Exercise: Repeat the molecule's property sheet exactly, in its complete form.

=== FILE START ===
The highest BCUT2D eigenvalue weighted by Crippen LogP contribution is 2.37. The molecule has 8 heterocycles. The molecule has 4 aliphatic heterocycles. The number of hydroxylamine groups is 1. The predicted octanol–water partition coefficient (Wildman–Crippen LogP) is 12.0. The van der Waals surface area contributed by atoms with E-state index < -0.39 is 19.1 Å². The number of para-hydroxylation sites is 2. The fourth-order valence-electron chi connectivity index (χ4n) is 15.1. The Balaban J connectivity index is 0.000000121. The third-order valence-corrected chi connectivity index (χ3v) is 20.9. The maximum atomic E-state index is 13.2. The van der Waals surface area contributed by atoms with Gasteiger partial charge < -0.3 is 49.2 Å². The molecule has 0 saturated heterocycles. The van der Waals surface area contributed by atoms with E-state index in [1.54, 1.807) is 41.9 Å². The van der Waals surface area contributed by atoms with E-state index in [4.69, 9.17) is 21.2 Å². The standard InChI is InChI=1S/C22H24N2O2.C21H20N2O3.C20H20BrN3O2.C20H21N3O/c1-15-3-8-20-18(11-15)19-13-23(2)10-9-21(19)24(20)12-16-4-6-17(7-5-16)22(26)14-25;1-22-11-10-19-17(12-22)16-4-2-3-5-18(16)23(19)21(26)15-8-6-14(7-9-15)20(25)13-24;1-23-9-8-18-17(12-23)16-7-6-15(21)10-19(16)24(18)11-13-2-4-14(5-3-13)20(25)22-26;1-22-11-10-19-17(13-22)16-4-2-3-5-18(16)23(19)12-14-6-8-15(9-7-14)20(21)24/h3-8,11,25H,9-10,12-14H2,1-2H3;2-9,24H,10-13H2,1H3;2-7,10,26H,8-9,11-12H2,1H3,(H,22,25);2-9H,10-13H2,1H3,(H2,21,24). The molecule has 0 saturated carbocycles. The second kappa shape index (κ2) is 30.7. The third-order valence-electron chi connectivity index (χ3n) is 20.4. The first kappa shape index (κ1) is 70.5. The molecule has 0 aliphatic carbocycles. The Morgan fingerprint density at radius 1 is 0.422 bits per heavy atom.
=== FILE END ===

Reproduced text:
The highest BCUT2D eigenvalue weighted by Crippen LogP contribution is 2.37. The molecule has 8 heterocycles. The molecule has 4 aliphatic heterocycles. The number of hydroxylamine groups is 1. The predicted octanol–water partition coefficient (Wildman–Crippen LogP) is 12.0. The van der Waals surface area contributed by atoms with E-state index < -0.39 is 19.1 Å². The number of para-hydroxylation sites is 2. The fourth-order valence-electron chi connectivity index (χ4n) is 15.1. The Balaban J connectivity index is 0.000000121. The third-order valence-corrected chi connectivity index (χ3v) is 20.9. The maximum atomic E-state index is 13.2. The van der Waals surface area contributed by atoms with Gasteiger partial charge < -0.3 is 49.2 Å². The molecule has 0 saturated heterocycles. The van der Waals surface area contributed by atoms with E-state index in [1.54, 1.807) is 41.9 Å². The van der Waals surface area contributed by atoms with E-state index in [4.69, 9.17) is 21.2 Å². The standard InChI is InChI=1S/C22H24N2O2.C21H20N2O3.C20H20BrN3O2.C20H21N3O/c1-15-3-8-20-18(11-15)19-13-23(2)10-9-21(19)24(20)12-16-4-6-17(7-5-16)22(26)14-25;1-22-11-10-19-17(12-22)16-4-2-3-5-18(16)23(19)21(26)15-8-6-14(7-9-15)20(25)13-24;1-23-9-8-18-17(12-23)16-7-6-15(21)10-19(16)24(18)11-13-2-4-14(5-3-13)20(25)22-26;1-22-11-10-19-17(13-22)16-4-2-3-5-18(16)23(19)12-14-6-8-15(9-7-14)20(21)24/h3-8,11,25H,9-10,12-14H2,1-2H3;2-9,24H,10-13H2,1H3;2-7,10,26H,8-9,11-12H2,1H3,(H,22,25);2-9H,10-13H2,1H3,(H2,21,24). The molecule has 0 saturated carbocycles. The second kappa shape index (κ2) is 30.7. The third-order valence-electron chi connectivity index (χ3n) is 20.4. The first kappa shape index (κ1) is 70.5. The molecule has 0 aliphatic carbocycles. The Morgan fingerprint density at radius 1 is 0.422 bits per heavy atom.